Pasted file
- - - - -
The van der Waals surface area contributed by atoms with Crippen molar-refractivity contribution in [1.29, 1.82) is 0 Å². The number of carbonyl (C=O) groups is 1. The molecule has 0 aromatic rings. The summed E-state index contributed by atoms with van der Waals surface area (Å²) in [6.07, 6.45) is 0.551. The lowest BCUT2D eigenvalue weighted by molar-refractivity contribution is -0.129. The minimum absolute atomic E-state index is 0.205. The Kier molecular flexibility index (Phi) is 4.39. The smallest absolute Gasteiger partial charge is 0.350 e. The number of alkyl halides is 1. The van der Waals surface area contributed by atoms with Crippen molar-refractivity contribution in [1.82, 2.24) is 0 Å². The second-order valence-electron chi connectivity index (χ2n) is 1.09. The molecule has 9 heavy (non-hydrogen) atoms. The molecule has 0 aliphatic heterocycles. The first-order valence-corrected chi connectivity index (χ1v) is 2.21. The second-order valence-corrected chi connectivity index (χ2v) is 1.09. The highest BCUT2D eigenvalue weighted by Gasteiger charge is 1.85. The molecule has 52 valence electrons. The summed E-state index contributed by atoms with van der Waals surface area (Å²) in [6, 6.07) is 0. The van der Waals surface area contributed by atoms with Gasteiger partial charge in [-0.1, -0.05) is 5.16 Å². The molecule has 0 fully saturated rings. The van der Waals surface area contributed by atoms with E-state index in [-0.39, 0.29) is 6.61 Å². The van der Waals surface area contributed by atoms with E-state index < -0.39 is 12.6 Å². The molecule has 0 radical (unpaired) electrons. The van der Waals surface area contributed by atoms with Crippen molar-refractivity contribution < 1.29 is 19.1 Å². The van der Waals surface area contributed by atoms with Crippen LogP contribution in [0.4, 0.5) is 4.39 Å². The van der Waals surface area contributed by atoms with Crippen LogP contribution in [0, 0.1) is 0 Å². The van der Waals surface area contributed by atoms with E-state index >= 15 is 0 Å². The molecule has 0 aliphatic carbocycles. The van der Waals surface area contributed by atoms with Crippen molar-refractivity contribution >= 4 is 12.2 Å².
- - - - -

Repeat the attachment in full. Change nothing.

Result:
The van der Waals surface area contributed by atoms with Crippen molar-refractivity contribution in [1.29, 1.82) is 0 Å². The number of carbonyl (C=O) groups is 1. The molecule has 0 aromatic rings. The summed E-state index contributed by atoms with van der Waals surface area (Å²) in [6.07, 6.45) is 0.551. The lowest BCUT2D eigenvalue weighted by molar-refractivity contribution is -0.129. The minimum absolute atomic E-state index is 0.205. The Kier molecular flexibility index (Phi) is 4.39. The smallest absolute Gasteiger partial charge is 0.350 e. The number of alkyl halides is 1. The van der Waals surface area contributed by atoms with Crippen molar-refractivity contribution in [1.82, 2.24) is 0 Å². The second-order valence-electron chi connectivity index (χ2n) is 1.09. The molecule has 9 heavy (non-hydrogen) atoms. The molecule has 0 aliphatic heterocycles. The first-order valence-corrected chi connectivity index (χ1v) is 2.21. The second-order valence-corrected chi connectivity index (χ2v) is 1.09. The highest BCUT2D eigenvalue weighted by Gasteiger charge is 1.85. The molecule has 52 valence electrons. The summed E-state index contributed by atoms with van der Waals surface area (Å²) in [6, 6.07) is 0. The van der Waals surface area contributed by atoms with Gasteiger partial charge in [-0.1, -0.05) is 5.16 Å². The molecule has 0 fully saturated rings. The van der Waals surface area contributed by atoms with E-state index in [-0.39, 0.29) is 6.61 Å². The van der Waals surface area contributed by atoms with E-state index < -0.39 is 12.6 Å². The molecule has 0 radical (unpaired) electrons. The van der Waals surface area contributed by atoms with Crippen molar-refractivity contribution < 1.29 is 19.1 Å². The van der Waals surface area contributed by atoms with Crippen LogP contribution in [0.4, 0.5) is 4.39 Å². The van der Waals surface area contributed by atoms with Crippen LogP contribution in [0, 0.1) is 0 Å². The van der Waals surface area contributed by atoms with E-state index >= 15 is 0 Å². The molecule has 0 aliphatic carbocycles. The van der Waals surface area contributed by atoms with Crippen molar-refractivity contribution >= 4 is 12.2 Å².